These four bedroom conversations show that rituals aren’t necessarily mindless habits: they can be mindful, or facilitate mindfulness. And sometimes the mindfulness can bring realisations about the relationship – for better or worse.
Read the show notes and contribute a story on the Pillow Talking website.
Follow Pillow Talking on Instagram and Facebook.
Join me on the Wisdom App for insights and storytelling and writing live talks every Wednesday.
Close the door and dim the lights. Let’s talk. I’m Violeta Balhas and this is Season 1, Episode 11 of Pillow Talking – Stories about the stories we tell each other when there’s no one listening. In this episode, Ritual.
So… this is the question that keeps cropping up even a year after coming up with the idea for Pillow Talking: is this a storytelling podcast? Or a podcast about relationships? It’s clear in my mind that I’m telling stories, but it’s not so clear out there. Out there when you’re trying to tell people what you’re doing, there isn’t a storytelling category for podcasts. But there is a relationships category. And when you put your podcast in that category, suddenly you’re in the same playing field as every relationship expert and would-be relationship expert. And there’s a lot of them.
Now: I love Esther Perel as much as the next person and if she were ever to hear an episode of Pillow Talking I’d probably wet my Modibodis right through but I am NOT a relationship expert. I’ll go one step further and say that I’m not even an expert on my own relationship and I’ll probably go to my grave not knowing exactly how to drive this thing. But until then I’ll give it a red-hot go, you know? This is what I’ve sussed out so far: working out what each other likes and trying to do those things as much as you can, and working out what each other doesn’t like and trying not to do those things… that works OK most of the time. It isn’t sophisticated and it doesn’t cover every contingency, which is how we ended up having an argument over two hard-boiled eggs.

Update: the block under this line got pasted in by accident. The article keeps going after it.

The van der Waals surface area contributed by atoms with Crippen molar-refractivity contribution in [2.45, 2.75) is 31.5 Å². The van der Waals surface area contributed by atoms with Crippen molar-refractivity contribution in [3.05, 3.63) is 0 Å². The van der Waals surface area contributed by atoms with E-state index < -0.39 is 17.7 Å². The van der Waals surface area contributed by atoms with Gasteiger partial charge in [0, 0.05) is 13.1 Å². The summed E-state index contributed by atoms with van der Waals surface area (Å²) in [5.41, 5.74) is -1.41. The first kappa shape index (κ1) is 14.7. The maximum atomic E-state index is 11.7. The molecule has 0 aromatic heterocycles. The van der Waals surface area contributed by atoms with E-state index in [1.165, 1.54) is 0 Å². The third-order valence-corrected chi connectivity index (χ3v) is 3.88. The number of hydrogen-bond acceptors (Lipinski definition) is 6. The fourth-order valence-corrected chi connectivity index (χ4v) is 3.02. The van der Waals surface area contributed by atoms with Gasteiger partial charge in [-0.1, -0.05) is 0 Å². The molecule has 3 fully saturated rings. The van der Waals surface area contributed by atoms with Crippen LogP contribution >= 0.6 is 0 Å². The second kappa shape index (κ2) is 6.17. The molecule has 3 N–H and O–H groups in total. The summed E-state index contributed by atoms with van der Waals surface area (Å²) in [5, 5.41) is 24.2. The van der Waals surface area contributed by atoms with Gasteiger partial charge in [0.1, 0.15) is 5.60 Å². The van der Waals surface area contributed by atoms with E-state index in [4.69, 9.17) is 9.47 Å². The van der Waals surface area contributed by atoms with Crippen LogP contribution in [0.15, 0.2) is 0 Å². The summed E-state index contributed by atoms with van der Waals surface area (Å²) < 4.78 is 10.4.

This preamble is necessary because what I’m about to tell you might sound very much like relationship advice. But it isn’t. You can take it on board if you like, and I’ll applaud it if you do, but this is not me putting on the relationship expert mantle. It’s me once again telling a story about me and my relationships; this time about a ritual that’s been absolutely crucial, and often lifesaving. It’s been of an almost daily pillow talk and it’s unexpected because it happens not when we wake up, and not when we go to bed, but when the home is at its most volatile and chaotic.
Both Shane and I openly admit that our first six months of married life were a Jekyll-and-Hyde ride that we barely escaped alive, but here’s something that we got right from the get-go. In their book, The Making of Love, the wonderful Steve and Shaaron Biddulph give a suggestion about what to do when you first see each other at the end of the day. I have no idea where my copy of the book went so I’m going from memory, but the advice was this: even if you have young children that you need to bribe or emotionally blackmail (disclaimer: this might be my take rather than what the Biddulphs said), when you and your partner clap eyes on each other at the end of the day, make a beeline for the bedroom. You’re bound to be hungry, so take a little plate of salami or olives or whatever, and a drink. Wine if you like, or a cuppa or soft drink. And catch up about your day for 10 min, with the door closed, kids outside (and yes, of course you have to educate the kids to leave you alone – here’s where the bribery comes in). You’re only doing this for 10 minutes, but you are touching base, connecting, catching up on the day – good, crappy or indifferent – and then emerging hopefully a little refreshed, ready to tackle homework, dinner, bath time, opening bills, and whatever else is going on.